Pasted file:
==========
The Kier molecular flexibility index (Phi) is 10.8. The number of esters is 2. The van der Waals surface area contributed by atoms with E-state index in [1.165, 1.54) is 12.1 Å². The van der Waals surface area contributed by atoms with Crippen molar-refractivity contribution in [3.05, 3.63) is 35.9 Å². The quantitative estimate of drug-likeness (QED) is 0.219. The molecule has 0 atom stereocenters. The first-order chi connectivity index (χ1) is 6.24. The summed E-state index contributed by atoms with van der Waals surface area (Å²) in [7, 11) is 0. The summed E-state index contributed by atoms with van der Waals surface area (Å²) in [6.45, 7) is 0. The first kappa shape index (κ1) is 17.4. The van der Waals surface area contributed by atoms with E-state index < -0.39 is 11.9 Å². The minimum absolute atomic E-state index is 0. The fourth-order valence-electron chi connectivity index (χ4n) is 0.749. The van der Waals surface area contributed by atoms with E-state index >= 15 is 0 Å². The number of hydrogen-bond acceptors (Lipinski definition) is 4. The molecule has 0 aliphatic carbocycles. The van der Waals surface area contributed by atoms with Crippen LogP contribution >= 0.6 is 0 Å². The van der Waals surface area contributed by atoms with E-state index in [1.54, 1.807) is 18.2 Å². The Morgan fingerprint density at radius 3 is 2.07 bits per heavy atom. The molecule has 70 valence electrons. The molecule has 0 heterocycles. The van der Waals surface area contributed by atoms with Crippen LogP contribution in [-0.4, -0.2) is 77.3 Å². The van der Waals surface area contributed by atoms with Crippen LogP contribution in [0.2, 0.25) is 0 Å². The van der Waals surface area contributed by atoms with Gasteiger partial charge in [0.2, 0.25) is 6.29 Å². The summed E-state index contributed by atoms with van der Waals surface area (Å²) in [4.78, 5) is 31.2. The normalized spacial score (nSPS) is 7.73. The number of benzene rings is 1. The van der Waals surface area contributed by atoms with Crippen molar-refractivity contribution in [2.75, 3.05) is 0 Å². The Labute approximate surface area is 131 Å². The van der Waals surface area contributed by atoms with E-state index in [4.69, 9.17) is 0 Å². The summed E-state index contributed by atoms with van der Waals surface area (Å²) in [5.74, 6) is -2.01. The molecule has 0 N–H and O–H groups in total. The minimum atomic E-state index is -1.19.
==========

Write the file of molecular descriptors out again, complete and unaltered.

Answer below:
The Kier molecular flexibility index (Phi) is 10.8. The number of esters is 2. The van der Waals surface area contributed by atoms with E-state index in [1.165, 1.54) is 12.1 Å². The van der Waals surface area contributed by atoms with Crippen molar-refractivity contribution in [3.05, 3.63) is 35.9 Å². The quantitative estimate of drug-likeness (QED) is 0.219. The molecule has 0 atom stereocenters. The first-order chi connectivity index (χ1) is 6.24. The summed E-state index contributed by atoms with van der Waals surface area (Å²) in [7, 11) is 0. The summed E-state index contributed by atoms with van der Waals surface area (Å²) in [6.45, 7) is 0. The first kappa shape index (κ1) is 17.4. The van der Waals surface area contributed by atoms with E-state index < -0.39 is 11.9 Å². The minimum absolute atomic E-state index is 0. The fourth-order valence-electron chi connectivity index (χ4n) is 0.749. The van der Waals surface area contributed by atoms with E-state index >= 15 is 0 Å². The number of hydrogen-bond acceptors (Lipinski definition) is 4. The molecule has 0 aliphatic carbocycles. The van der Waals surface area contributed by atoms with Crippen LogP contribution >= 0.6 is 0 Å². The van der Waals surface area contributed by atoms with E-state index in [1.54, 1.807) is 18.2 Å². The Morgan fingerprint density at radius 3 is 2.07 bits per heavy atom. The molecule has 70 valence electrons. The molecule has 0 heterocycles. The van der Waals surface area contributed by atoms with Crippen LogP contribution in [-0.4, -0.2) is 77.3 Å². The van der Waals surface area contributed by atoms with Crippen LogP contribution in [0.2, 0.25) is 0 Å². The van der Waals surface area contributed by atoms with Gasteiger partial charge in [0.2, 0.25) is 6.29 Å². The summed E-state index contributed by atoms with van der Waals surface area (Å²) in [4.78, 5) is 31.2. The normalized spacial score (nSPS) is 7.73. The number of benzene rings is 1. The van der Waals surface area contributed by atoms with Crippen molar-refractivity contribution in [2.75, 3.05) is 0 Å². The Labute approximate surface area is 131 Å². The van der Waals surface area contributed by atoms with E-state index in [4.69, 9.17) is 0 Å². The summed E-state index contributed by atoms with van der Waals surface area (Å²) in [5.74, 6) is -2.01. The molecule has 0 N–H and O–H groups in total. The minimum atomic E-state index is -1.19.